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Former WV star serves as emotional leader for North Idaho

The contributions from sophomore Hannah Love have been countless this year for the North Idaho College women’s basketball team.

Many of them can be tracked statistically. But what brings perhaps the biggest smile to coach Chris Carlson’s face is the emotional leadership the former West Valley standout brings.

As the NIC players come to the bench after pregame warmups, each gives double high-fives to Carlson and his wife, Carey, his assistant coach.

It’s been the ritual this year that Love is the last player to exchange double high-fives with her coaches. Then when she’s done, the screaming begins. Literally. Orchestrated by Love, she and her teammates huddle up and they start screaming.

They say nothing in particular. It’s just out-and-out hollering.

Love and the Cardinals hope to do a lot of hollering next week at the NJCAA tournament in Salina, Kan. NIC (28-4), seeded 12th and an at-large qualifier, opens against Williston State (30-3) Monday at 2:30 PDT.

NIC is two years removed from winning its first national championship. None of the current Cardinals were connected with that team. NIC is making its fourth trip to nationals in five years, and the Cards aren’t taking a vacation approach to the trip.

Certainly not Love, who has gone through quite the transformation since arriving from WV.

Love was a big fish in a small pool at WV. She discovered rather quickly that what she accomplished in high school was of little relevance in college.

She went from averaging 17 points and double-digit rebounds to seeing limited playing time as a freshman last year. And she had to play a position she was unfamiliar with and undersized for at 5-foot-11. She had to play a power forward, learning to guard players 2 to 3 inches taller.

“At West Valley, I wanted to be out on the wing and wanted nothing to do with being inside,” Love said.

Although Love didn’t play much last year, she appreciated the time to adapt.

“It was a good adjustment I had to make for myself,” Love said. “It gave me time to get better. It was a big eye opener. When I came here I didn’t have a name for myself.”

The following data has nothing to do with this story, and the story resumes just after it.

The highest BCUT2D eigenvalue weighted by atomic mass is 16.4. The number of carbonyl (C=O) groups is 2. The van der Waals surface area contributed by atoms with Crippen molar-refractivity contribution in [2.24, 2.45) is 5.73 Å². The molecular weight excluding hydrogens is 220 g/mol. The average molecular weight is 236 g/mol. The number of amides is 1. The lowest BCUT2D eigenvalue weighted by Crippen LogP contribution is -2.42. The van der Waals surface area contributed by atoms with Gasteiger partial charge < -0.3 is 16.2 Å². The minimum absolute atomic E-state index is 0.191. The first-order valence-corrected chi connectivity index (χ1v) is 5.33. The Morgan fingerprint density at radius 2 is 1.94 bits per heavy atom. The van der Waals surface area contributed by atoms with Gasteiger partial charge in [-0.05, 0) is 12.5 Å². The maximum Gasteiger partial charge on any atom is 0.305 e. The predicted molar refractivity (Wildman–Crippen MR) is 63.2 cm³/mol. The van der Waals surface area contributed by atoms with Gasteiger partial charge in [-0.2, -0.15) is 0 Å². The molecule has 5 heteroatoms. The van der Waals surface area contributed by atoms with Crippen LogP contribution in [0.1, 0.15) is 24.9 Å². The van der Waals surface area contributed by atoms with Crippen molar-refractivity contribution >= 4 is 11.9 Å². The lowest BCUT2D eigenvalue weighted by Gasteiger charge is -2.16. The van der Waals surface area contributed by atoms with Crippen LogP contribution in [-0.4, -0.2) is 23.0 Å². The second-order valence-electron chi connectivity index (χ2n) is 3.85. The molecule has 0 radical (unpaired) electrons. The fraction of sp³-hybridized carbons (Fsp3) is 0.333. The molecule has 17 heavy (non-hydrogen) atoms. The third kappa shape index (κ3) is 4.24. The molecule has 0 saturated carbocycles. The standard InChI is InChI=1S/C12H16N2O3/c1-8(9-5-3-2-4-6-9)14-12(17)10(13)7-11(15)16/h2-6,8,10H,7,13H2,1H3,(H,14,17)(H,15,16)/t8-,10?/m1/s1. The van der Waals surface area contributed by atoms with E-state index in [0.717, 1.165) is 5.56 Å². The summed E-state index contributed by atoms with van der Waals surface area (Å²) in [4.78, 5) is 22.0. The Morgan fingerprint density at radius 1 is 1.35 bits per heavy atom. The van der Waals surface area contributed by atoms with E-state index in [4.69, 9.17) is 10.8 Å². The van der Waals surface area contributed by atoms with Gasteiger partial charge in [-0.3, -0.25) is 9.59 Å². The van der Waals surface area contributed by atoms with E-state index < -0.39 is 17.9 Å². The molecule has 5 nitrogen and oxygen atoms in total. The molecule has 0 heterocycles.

She does now.

Love has averaged 7.1 points per game on a team loaded with offensive balance. Seven players average between 10.5 and six. She also pulls down six rebounds per game.

She was selected all-Scenic West Athletic Conference honorable mention and was a SWAC all-tournament selection.

“I didn’t see her being as effective this season as she has been,” Chris Carlson said. “She showed bits and pieces of what she’s become last year. She’s been a steady, efficient player. She’s been our emotional leader. She’s really risen.”

Carlson said Love has a high basketball IQ.

“She has quick instinctual attack movements,” Carlson said.

Competition at her position has been invaluable too, Carlson said. Early in the season, freshman Renae Mokrzycki of Cranbourne, Australia, pushed Love.

“That’s really brought the best out of Hannah,” Carlson said. “They just compete so hard in practice against each other.”

Love plans to move on to a four-year school and play. Just where is the big question.

It’s not something she’s concerned about now, though.

“She’ll definitely land somewhere,” Carlson said. “She’s too good not to go on and play.”

Depth is a big piece of NIC’s success. Carlson uses 10 players.

“We’re two-deep at every position,” he said. “The way I look at it all five of our bench kids are our sixth man. There have been times they’ve outplayed the starters.”

NIC’s opener is a rematch. The Cards played Williston the third game of the season in South Dakota. NIC won 58-46.

Should NIC get past Williston, it would play Shelton State (32-0).

Can NIC do what it did two years ago?

“It will take a tremendous effort but I think we can beat any team in the country,” Carlson said.

Love agrees.

“I think we can go all the way,” she said. “We’re not just going for one game – we’re going to win it.”

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